Flat tailed horned lizard in handDesert sceneryFlat tailed horned lizardDesert indigenous plant
The effects of off-highway vehicles on the flat-tailed horned lizard and improvements in lizard density estimation.

Principal Investigator: Paul Doherty

Graduate Student: Tyler Grant

Project Start Date: 09/03

Expected Completion Date: 12/05

Funding Agency: USGS, RWO 73

The flat-tailed horned lizard (Phrynosoma mcallii; FTHL) has the most restricted range of any species of horned lizard (genus Phrynosoma, 14 species). Much of the FTHL’s habitat has been converted to agriculture, golf courses, and urban areas or covered by the Salton Sea. Much of the remaining habitat is being impacted by geothermal development, immigration foot traffic, border patrols, power lines, roads and off-highway vehicle traffic (OHV). The FTHL has been proposed for listing under the Endangered Species Act. Methods for estimating lizard density are needed to address this listing proposal. Information on the effect of OHV on the lizard is also needed. This project focuses on these two aspects. Estimation methods will be developed and applied to FTHL. A manipulative experiment focusing on the effects of OHV on the lizard will also be conducted.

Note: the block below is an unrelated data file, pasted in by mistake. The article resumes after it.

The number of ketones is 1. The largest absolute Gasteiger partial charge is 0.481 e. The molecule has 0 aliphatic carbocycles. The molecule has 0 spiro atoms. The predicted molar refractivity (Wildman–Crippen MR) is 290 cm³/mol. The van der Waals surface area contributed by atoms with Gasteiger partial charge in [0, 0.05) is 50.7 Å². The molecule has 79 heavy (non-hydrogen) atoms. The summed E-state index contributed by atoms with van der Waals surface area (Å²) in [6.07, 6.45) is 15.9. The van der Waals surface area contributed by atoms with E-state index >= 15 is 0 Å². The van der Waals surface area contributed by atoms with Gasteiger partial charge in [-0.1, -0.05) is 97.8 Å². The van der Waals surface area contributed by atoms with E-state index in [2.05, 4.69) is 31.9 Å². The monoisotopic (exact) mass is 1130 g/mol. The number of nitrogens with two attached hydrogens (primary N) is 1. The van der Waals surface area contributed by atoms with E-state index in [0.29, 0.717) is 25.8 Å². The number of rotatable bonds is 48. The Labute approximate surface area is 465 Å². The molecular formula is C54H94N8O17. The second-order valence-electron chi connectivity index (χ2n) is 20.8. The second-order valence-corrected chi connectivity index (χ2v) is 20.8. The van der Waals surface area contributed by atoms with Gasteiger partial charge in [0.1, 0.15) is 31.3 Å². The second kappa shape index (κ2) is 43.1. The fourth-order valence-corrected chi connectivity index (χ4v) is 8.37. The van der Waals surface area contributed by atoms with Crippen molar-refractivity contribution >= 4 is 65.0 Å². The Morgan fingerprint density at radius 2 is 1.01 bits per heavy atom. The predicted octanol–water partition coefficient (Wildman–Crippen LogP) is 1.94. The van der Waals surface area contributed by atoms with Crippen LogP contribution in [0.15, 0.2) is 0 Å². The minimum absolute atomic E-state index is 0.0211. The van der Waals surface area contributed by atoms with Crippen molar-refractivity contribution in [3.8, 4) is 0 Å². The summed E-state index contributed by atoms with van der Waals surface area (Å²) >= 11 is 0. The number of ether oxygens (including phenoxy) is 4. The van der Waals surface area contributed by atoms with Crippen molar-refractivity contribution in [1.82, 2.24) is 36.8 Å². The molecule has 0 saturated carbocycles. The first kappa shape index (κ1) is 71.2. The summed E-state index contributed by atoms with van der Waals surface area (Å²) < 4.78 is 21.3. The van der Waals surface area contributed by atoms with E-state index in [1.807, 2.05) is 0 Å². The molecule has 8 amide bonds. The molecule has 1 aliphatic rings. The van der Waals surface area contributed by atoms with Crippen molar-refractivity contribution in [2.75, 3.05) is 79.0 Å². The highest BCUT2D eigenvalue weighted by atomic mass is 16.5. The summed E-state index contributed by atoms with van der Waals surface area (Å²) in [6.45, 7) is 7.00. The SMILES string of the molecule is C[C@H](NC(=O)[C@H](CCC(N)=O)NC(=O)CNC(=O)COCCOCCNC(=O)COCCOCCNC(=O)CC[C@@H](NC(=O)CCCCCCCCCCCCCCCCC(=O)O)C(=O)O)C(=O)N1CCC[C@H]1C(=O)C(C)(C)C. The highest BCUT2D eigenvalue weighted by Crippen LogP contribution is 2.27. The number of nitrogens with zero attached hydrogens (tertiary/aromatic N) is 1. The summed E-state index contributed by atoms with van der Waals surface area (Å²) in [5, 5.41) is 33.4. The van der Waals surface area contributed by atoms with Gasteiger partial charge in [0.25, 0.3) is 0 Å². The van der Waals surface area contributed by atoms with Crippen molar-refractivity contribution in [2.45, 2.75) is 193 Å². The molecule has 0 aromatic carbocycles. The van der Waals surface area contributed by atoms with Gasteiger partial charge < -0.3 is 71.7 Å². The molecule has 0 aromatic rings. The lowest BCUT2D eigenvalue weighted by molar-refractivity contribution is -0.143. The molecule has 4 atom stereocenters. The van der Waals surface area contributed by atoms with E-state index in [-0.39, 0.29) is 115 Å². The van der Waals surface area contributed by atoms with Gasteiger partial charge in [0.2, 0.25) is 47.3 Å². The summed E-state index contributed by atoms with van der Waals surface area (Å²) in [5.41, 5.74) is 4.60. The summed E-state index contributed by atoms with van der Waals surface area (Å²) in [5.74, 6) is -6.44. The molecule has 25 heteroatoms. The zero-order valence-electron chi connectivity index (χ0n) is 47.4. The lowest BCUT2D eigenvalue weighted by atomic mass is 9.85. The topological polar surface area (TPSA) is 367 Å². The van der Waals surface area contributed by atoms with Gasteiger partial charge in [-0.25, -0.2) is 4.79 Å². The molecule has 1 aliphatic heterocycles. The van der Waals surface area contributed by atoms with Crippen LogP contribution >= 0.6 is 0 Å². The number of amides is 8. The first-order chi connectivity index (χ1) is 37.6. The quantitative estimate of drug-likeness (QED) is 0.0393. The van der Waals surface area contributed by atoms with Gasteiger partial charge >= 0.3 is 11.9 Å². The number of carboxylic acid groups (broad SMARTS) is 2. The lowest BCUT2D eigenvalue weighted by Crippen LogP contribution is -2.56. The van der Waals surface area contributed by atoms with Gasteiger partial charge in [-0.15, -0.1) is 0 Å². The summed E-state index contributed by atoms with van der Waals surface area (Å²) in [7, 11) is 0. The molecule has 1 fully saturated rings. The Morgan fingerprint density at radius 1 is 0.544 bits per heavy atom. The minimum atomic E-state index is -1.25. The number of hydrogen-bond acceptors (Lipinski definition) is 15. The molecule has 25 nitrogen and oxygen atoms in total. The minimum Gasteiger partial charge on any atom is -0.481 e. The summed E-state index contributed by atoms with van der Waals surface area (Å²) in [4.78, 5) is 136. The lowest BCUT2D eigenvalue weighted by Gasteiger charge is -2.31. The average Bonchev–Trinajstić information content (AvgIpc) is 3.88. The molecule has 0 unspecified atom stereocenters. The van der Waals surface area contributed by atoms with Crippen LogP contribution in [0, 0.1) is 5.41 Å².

Objectives: 1) Evaluate the effectiveness of distance sampling and mark-recapture in estimating flat-tailed horned lizard density. To date estimation of flat-tailed horned lizards has been based on indices. In a pilot study we demonstrated that estimation based upon mark-recapture was a viable alternative. We will expand the number of mark-recapture plots as well as incorporate a distance sampling procedure to further refine our methodology.

2) Improve the estimation of lizard density by incorporating model averaging and mixture models into the estimation procedures. To date we have focused on the use of Program Capture and the basic closed-capture models in Program Mark. We will investigate the use of mixture models to account for heterogeneity in our abundance estimates. We will also utilize a model averaging approach to obtain better abundance estimates. We will attempt to combine information from our distance sampling data and mark-recapture data using a model averaging approach.

3) Evaluate the effects of off-highway vehicles on the density of flat-tailed horned lizards. We will evaluate the effects of off-highway vehicles in two ways. First we will conduct a correlative study by correlating the amount of off-highway vehicle tracks per plot with lizard abundance. Secondly, we will conduct a manipulative experiment in which we estimate the number of lizards in treatment and control plots, apply an off-highway vehicle treatment, and then assess any differences in lizard abundance due to the treatment.

Progress: Tyler Grant finished his coursework and passed his Comprehensive Exams last spring. He completed field work in February, 2005. He is now writing his thesis.